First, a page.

At SXSW this afternoon, Google provided developers with a first glance at the Google Glass Mirror API, the main interface between Google Glass, Google’s servers and the apps that developers will write for them. In addition, Google showed off a first round of applications that work on Glass, including how Gmail works on the device, as well as integrations from companies like the New York Times, Evernote, Path and others.
The Mirror API is essentially a REST API, which should make developing for it very easy for most developers. The Glass device essentially talks to Google’s servers and the developers’ applications then get the data from there and also push it to Glass through Google’s APIs. All of this data is then presented on Glass through what Google calls “timeline cards.” These cards can include text, images, rich HTML and video. Besides single cards, Google also lets developers use what it calls bundles, which are basically sets of cards that users can navigate using their voice or the touchpad on the side of Glass.
Here is a brief video of the Glass demo at SXSW today (via @panzer):
It looks like sharing to Google+ is a built-in feature of the Mirror API, but as Google’s Timothy Jordan noted in today’s presentation, developers can always add their own sharing options, as well. Other built-in features seem to include voice recognition, access to the camera and a text-to-speech engine.
Because Glass is a new and unique form factor, Jordan also noted, Google is setting a few rules for Glass apps. They shouldn’t, for example, show full news stories but only headlines, as everything else would be too distracting. For longer stories, developers can always just use Glass to read text to users.
Essentially, developers should make sure that they don’t annoy users with too many notifications, and the data they send to Glass should always be relevant. Developers should also make sure that everything that happens on Glass should be something the user expects, said Jordan. Glass isn’t the kind of device, he said, where a push notification about an update to your app makes sense.
As part of today’s presentation, Jordan also detailed some Glass apps Google has been working on itself, and apps that some of its partners have created. The New York Times app, for example, shows headlines and then lets you listen to a summary of the article by telling Glass to “read aloud.” Google’s own Gmail app uses voice recognition to answer emails (and it obviously shows you incoming mail, as well). Evernote’s Skitch can be used to take and share photos, and Jordan also showed a demo of social network Path running on Glass to share your location.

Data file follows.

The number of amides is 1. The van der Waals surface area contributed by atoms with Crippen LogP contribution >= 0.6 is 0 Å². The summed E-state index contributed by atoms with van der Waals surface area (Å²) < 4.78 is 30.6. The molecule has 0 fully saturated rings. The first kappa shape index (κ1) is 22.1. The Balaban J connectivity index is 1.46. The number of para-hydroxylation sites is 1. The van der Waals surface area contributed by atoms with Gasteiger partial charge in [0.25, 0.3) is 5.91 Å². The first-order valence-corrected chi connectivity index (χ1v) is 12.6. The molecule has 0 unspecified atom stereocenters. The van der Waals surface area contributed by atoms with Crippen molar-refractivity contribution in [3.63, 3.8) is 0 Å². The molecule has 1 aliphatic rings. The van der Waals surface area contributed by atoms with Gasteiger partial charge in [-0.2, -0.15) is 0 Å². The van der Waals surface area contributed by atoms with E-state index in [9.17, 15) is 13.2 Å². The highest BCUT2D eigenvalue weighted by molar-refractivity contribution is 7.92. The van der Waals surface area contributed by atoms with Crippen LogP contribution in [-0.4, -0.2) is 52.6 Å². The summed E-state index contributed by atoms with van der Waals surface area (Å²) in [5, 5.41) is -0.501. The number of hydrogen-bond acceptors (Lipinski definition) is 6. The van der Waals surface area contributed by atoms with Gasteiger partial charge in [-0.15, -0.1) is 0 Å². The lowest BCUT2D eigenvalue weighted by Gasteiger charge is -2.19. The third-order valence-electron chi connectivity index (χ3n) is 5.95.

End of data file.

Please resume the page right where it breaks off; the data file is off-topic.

So far, there is no additional information about the Mirror API on any of Google’s usual sites, but we expect the company to release more information shortly and will update this post once we hear more.
Tip of the hat to our friends at Engadget for their live blog of today’s event and to our own John Biggs for the photos.
Google provides search and advertising services, which together aim to organize and monetize the world’s information. In addition to its dominant search engine, it offers a plethora of online tools and platforms including: Gmail, Maps, YouTube, and Google+, the company’s extension into the social space. Most of its Web-based products are free, funded by Google’s highly integrated online advertising platforms AdWords and AdSense. Google promotes the idea that advertising should be highly targeted and relevant to users thus providing...
Google Glass is an attempt to free data from desktop computers and portable devices like phones and tablets, and place it right in front of the eyes of the viewer. Google Glass is a camera, display, touchpad, battery and microphone built into spectacle frames so that a display is perched in the wearer’s field of vision, allowing him to film, take pictures, search and translate on the go. The product uses display technology to put information in the upper...